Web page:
9. Have a read of http://passivehousepa.blogspot.com/2012/12/earth-tubes-heating-and-air.html : they used a system which actually makes a lot of sense to me but nothing like it is available commercially. They use a corrugated pipe (of the type used for field drains) slit along the bottom over it's entire length. It has to be in free-draining soil, but if it is then any condensate will drain straight out cleaning the walls and presumably giving a relatively inhospitable environment for mould/bacteria when compared to a sealed tube which is at risk of spots of standing water. Best of all, it's really cheap - about £1.50/metre plus the cost of digging and back-filling the hole - and provided you ensure that you have an alternative air inlet if it all goes horribly wrong then it looks like a good gamble to me. It's totally dependent on soil conditions though - needs to be free draining and well above the water table (mine is neither!).
  10. Spec sheet says otherwise - the internal unit is always 28dB(A), outside units are between 55 and 69 dB depending on size and load. Remember that fridge compressors are essentially inaudible in modern fridges - my fridge makes a weird squeaking noise (fancy expansion valve?) but that's it. A well balanced sealed compressor should be all but inaudible.
  11. If you want to put it a long way away, consider split units. Some of the Panasonic ones can be up to 50m long on the refrigerant lines, and the energy transfer is as a phase change rather than heat directly so losses should be small. It's more expensive - not a DIY job - but shouldn't be horrific.
  12. Pictures might help? It's a box which you put in the ceiling like a smoke alarm. The cable goes in the back where you can't see it, and it gives you WiFi. You can also get waterproof ones, which if you have a big garden like me might well be worth it - my normal WiFi is rubbish at the end of the garden.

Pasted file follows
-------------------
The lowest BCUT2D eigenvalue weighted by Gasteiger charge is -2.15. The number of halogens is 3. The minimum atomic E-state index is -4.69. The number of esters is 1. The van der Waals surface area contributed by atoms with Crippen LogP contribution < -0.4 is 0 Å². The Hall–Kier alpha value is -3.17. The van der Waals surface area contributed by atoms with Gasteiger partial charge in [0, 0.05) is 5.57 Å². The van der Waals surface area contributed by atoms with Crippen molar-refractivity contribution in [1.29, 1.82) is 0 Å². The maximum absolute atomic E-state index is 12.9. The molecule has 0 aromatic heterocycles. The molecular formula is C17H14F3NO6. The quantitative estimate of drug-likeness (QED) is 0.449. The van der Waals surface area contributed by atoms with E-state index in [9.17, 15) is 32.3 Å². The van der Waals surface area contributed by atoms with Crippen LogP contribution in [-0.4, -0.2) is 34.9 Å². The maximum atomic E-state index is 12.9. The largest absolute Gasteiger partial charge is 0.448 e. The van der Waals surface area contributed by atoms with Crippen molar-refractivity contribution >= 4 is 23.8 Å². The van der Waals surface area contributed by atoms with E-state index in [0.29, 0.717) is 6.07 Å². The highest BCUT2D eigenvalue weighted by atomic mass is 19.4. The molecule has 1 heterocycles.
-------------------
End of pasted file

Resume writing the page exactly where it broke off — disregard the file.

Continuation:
13. Trina 325W All Black Mono (1698*1004 for GSE) from Midsummer appears to be £72/panel from Midsummer Wholesale at trade price (assuming the values quoted by easy-PV are correct - it looks like a trade-oriented tool, but they might just be out of date), £100 at retail. Even at retail it isn't too bad at 32p/Watt, it's 22p/Watt if you get them for £72. Edit: while I think about it, easy_PV has a tool to let you model up flashings, spacings, etc, on the roof with GSE mounts.
  14. Thanks, that's very helpful. It does raise more questions though! How come you used liquid screed downstairs and biscuit screed upstairs? What is the floor like to walk on, and how is sound transmission? What temperature do you run the flow from the ASHP at?
  15. I think I'm more confused than I was earlier. Does this therefore mean that all regular TRVs are unsafe as they won't protect the slab? How come? Are they just cheaping out on the ASHP water pumps? Is there an additional bypass valve within the TRV? If not then presumably it would be trying to send 100% of the flow through the ASHP and be blocked by the zone valve. Edit: at least some of them do which is starting to make more sense. Sadly, that's kind of my day job - among other things, ensuring double fault cases are treated differently to single fault and we don't try to prevent them unless it's safety critical (as in, everybody dies). I'm still short of a house to put it in at the moment .